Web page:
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Believe it or not, there are only a few Internet users in the Philippines.

By few, I meant that the numbers barely reached one-third of the country’s population. That is, at least, what the international website, Internet World Stats, claim.

spacerPH – 97,976,603 population (’09) – Area: 300,000 sq km
spacerCapital City: Manila – GNI p.c.US$ 1,170 (’04) per World Bank
spacer24,000,000 Internet users as of Jun/09, 24.5% penetration, per Nielsen
spacer1,045,700 broadband subscribers as of Mar.31/08, per ITU

However, if we would look closely, our country is practically the 6th top Internet User in Asia. The figure goes to show that we, Filipinos are still trying very hard to keep up with modern technology and other Asian countries.

If you follow the link: http://www.internetworldstats.com/stats3.htm, you would be able to see more data on the Internet usage all over Asia. And I would suggest that you explore the website to see the status of other continents when it comes to using the information superhighway.

I guess we can say that our rank happens to be that high because for one, we love to socialize. And the easiest way to do that is by the Social Network Sites. First, there was Friendster, and then Multiply. Now, there’s the most popular, Facebook together with Twitter, Tumblr and all those other websites where we can connect with friends, acquaintances and relatives even if they are miles away. I must admit that even though I was a late bloomer in using the Internet, I am also addicted to it in a way that I check my accounts at least once a day. Besides, there are a hell of a lot more you can do with the Internet. You can watch videos in YouTube, play online games, follow news about your favorite celebrities, research for your assignments without going to the library, and the best of all, you can download songs, movies, and even software for free.

All systems go

Bill Gates, the man whose name I find synonymous to the word “computer”, wrote an essay entitled Shaping the Internet Age. I found myself agreeing to the points he raised in the article and I can say that perhaps, the biggest challenge that the Internet has raised is the issue of piracy and intellectual property rights. I second the idea that the Internet carries a “potential to change the way people live and work”. In all truth, that is exactly what it has been doing to the lives of a lot of people now. The Internet currently knows no boundaries (except perhaps if you’ll count having a username and a password to enter and download from websites for free). An ordinary individual can access almost everything with just one click of the mouse.

Piracy has become part of our daily lives, seeing vendors of pirated CDs and DVDs in many of our cities’ sidewalks. I, myself could say that I buy pirated DVDs. And it is simply because, they’re way cheaper than the original ones. Sometimes, with my quest for what’s free, I don’t even bother going out and buying from my suking tindahan. I’ll just have to go online and search for my favorite games, e-books, songs and movies, and simply click on download. I can say that the download option (particularly the free ones) has certainly made lives of the ordinary Filipino easier. Imagine that what you once have to buy at P2oo or so, you can now get from the Internet for free. And no one can pinpoint you and accuse you of stealing because there are no rules yet. Why else won’t you do it?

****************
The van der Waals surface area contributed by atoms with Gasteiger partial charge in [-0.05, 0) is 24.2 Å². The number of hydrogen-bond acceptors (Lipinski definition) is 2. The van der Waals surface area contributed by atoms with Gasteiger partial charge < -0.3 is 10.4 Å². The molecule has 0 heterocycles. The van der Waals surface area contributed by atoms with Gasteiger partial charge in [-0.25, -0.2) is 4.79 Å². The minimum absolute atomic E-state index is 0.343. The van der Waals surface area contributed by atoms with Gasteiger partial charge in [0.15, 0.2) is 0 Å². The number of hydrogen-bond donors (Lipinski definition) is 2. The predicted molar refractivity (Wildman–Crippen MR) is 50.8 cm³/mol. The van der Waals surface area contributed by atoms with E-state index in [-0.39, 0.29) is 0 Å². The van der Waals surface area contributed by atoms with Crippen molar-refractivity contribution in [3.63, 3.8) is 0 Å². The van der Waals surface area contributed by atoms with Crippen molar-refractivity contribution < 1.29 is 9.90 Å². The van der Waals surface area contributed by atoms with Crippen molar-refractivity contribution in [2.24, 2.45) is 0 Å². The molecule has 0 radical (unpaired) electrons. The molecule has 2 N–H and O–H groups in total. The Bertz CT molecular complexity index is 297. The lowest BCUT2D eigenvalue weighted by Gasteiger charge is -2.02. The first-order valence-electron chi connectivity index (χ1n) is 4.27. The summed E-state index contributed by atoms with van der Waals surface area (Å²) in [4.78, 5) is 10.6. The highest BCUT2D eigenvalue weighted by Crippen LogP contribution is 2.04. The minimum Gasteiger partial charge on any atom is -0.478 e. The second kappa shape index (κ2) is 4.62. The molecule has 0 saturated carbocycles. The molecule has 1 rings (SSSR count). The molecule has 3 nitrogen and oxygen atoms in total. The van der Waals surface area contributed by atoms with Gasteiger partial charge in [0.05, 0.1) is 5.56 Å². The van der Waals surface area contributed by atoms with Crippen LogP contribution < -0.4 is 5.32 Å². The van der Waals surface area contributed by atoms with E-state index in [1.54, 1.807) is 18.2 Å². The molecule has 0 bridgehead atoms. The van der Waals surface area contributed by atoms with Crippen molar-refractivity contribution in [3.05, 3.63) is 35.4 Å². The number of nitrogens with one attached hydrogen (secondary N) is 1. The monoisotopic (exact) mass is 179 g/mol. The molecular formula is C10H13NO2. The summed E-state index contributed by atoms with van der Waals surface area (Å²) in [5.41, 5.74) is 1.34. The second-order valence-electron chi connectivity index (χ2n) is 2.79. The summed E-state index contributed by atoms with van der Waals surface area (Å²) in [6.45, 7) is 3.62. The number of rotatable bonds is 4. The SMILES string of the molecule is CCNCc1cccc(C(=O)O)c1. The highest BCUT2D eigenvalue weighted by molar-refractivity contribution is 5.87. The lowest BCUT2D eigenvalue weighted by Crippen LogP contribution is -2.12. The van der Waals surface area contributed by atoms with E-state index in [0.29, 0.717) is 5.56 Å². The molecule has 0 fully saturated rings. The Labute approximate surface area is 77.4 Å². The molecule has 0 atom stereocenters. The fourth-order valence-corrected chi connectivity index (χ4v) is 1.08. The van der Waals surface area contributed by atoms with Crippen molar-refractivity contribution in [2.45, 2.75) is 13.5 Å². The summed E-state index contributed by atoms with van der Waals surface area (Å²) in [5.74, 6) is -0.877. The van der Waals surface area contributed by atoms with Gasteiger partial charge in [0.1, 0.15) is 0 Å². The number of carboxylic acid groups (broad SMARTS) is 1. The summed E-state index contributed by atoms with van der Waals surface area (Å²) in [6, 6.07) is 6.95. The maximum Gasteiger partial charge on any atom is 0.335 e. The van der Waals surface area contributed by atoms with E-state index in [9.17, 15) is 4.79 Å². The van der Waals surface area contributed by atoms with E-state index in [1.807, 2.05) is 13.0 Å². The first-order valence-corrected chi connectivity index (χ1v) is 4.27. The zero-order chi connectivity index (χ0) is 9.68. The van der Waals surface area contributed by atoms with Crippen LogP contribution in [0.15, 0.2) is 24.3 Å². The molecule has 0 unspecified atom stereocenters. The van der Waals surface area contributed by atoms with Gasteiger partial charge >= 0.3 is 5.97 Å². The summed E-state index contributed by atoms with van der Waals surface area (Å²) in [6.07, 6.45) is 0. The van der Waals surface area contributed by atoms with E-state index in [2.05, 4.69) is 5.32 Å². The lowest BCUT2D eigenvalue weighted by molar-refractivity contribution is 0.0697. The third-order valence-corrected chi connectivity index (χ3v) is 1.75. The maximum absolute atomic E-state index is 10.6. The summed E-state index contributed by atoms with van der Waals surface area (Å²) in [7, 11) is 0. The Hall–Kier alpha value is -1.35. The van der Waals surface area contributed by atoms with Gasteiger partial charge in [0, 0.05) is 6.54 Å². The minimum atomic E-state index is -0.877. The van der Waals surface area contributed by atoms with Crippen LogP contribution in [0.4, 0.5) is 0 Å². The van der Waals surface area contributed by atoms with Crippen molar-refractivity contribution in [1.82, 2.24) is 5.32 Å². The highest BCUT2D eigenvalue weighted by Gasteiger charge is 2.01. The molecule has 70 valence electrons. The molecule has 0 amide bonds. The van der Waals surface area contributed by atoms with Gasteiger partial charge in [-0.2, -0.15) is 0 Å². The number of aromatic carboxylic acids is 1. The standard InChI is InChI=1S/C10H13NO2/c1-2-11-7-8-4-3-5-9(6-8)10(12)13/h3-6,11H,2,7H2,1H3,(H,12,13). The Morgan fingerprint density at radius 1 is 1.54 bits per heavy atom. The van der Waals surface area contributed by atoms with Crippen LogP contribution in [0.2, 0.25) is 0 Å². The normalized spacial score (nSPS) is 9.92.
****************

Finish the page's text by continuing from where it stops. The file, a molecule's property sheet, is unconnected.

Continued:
I guess this is what Mr. Gates meant when he said that the Internet, as pessimists think, “will result in economic and cultural exploitation, death of privacy, and a decline in values and social standards”. I am pretty sure that there is a point to this particular line. After all, getting things that aren’t yours and sharing them without permission violate the rights of the people who actually own them, right? If I were the one whose works are being circulated and publicized for free and without me knowing it, I would definitely feel betrayed. I can only imagine what those artists are feeling right now.

I am in no position to censure the people who earn because of piracy. I just admitted supporting them, after all. But I think the government must do something to address this issue. People do it because they know they can do it without being punished. They do it because they earn from it. I believe that we are given access to the Internet because it will be beneficial to our lives. It isn’t there for us to use as a tool for satisfying our selfishness. But then again, we are yet to come up with a way that would satisfy both sides of the spectrum.

The Internet still has a long way to go. As what Bill Gates said in his essay, the Internet is still in its infancy. The fact that the rules that would regulate the use of the Internet is yet to be firmly established in a lot of other countries throughout the globe is an indication of how young the system is. Here in the Philippines, an anti-cybercrime bill is yet to be approved by our lawmakers. It will be known as the Cybercrime Prevention Act of 2009 with Senators Juan Ponce Enrile, Manny Villar, Chiz Escudero, Mar Roxas, Miriam Defensor-Santiago, Antonio Trillanes, Loren Legarda, Jinggoy Estrada, Lito Lapid and Edgardo Angara as authors. To read about it, just follow this link: http://www.senate.gov.ph/lisdata/1317011772!.pdf.

One could only hope that if there ever would be a shape of the Internet Age, the figure would be something worth looking at.